Are you feelin' the love? How's your vasopressin / oxytocin?

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Larry Young wrote an essay published in the latest Nature issue (you'd need to subscribe to the magazine, or just go to your library and borrow it?). The New York Times ran an article claiming the possibility of an anti-love vaccine based on the findings cited in the essay. Sorry to break it to you, fellas and ladies, this is, of course, as plausible as 'love potion' cologne working to help that special someone fall in love with you, or to just plain boost your chance in dating.

The studies that these writers based their speculation on were done mostly on animals, most recently female prairie voles. Monogamous pair bonding for life is very rare in the mammals world, and prairie voles just happen to be one of these rare instances. When the researchers 'infused' the female prairie voles with oxytocin, they would rapidly become attached to the nearest male. Larry Young cited similar instances of immediate bonding between a mother and her (could be foreign) baby in the animal kingdom (ewes, rats, macaques, etc.) to support the notion that the hormone oxytocin (and in men, vasopressin), in its interaction with the same dopamine reward system as one that's used in mother-infant bonding, somehow was the basis for 'love'. He should have clarified that he wasn't talking about love as much as he was talking about monogamous pair mating in animals. Love in human terms, as we know, is a bit more complicated than just monogamous pair mating. And the dopamine system has been found in so many reward instances that it wasn't particularly telling that they were found to be sharing the same rewarding system as female-infant bonding.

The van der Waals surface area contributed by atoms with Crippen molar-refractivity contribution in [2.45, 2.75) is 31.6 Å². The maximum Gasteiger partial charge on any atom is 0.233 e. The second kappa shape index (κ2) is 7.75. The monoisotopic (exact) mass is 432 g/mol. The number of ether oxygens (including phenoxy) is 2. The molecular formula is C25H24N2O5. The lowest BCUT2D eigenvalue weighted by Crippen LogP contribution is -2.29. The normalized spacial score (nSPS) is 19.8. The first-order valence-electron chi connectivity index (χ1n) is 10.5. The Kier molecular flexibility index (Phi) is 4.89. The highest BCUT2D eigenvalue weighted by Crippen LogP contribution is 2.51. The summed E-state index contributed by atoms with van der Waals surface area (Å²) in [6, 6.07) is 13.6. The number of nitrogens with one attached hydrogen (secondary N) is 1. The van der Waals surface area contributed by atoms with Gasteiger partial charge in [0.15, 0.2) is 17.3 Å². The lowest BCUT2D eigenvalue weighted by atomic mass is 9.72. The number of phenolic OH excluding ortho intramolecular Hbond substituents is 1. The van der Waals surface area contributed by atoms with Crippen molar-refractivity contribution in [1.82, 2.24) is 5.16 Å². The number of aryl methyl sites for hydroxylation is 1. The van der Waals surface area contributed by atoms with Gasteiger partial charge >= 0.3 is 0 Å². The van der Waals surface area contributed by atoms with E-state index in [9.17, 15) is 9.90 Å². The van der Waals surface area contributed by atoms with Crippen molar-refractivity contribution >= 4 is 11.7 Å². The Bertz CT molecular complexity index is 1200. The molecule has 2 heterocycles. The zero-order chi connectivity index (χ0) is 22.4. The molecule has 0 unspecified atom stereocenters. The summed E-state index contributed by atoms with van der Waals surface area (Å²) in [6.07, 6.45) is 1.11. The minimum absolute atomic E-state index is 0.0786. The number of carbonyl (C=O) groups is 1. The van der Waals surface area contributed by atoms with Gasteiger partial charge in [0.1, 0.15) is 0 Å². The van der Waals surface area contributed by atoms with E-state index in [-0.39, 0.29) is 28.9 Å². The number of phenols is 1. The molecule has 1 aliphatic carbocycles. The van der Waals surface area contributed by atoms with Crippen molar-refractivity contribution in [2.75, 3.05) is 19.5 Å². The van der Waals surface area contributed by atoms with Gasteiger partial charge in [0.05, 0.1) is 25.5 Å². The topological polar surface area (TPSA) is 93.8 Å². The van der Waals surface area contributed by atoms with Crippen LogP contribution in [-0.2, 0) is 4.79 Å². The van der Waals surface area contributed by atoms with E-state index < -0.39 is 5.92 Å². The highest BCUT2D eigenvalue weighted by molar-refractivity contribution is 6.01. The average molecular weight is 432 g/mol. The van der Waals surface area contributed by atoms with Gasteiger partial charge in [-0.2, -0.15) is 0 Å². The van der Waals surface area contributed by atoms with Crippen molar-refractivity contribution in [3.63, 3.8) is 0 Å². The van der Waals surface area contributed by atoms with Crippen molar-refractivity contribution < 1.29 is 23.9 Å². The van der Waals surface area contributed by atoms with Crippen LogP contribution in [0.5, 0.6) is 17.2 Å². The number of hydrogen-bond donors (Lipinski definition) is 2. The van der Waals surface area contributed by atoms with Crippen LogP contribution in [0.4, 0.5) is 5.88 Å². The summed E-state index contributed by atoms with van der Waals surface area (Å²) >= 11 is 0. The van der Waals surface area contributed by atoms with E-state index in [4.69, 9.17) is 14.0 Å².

While it was interesting that a particular variant of the AVPRIA gene (vasopressin receptor gene) has been found to be associated with men's likelihood of remaining unmarried (or when married, twice as likely to report a recent crisis in marriage), gene expression does not necessarily translate to a one-to-one ratio with behavioural expression, to speak nothing of the interplay of circumstances/opportunities. I wish cultural context would be taken into account more seriously when considering anything to do with patterns of complicated human behaviour, especially for something as ill-defined as 'love.'

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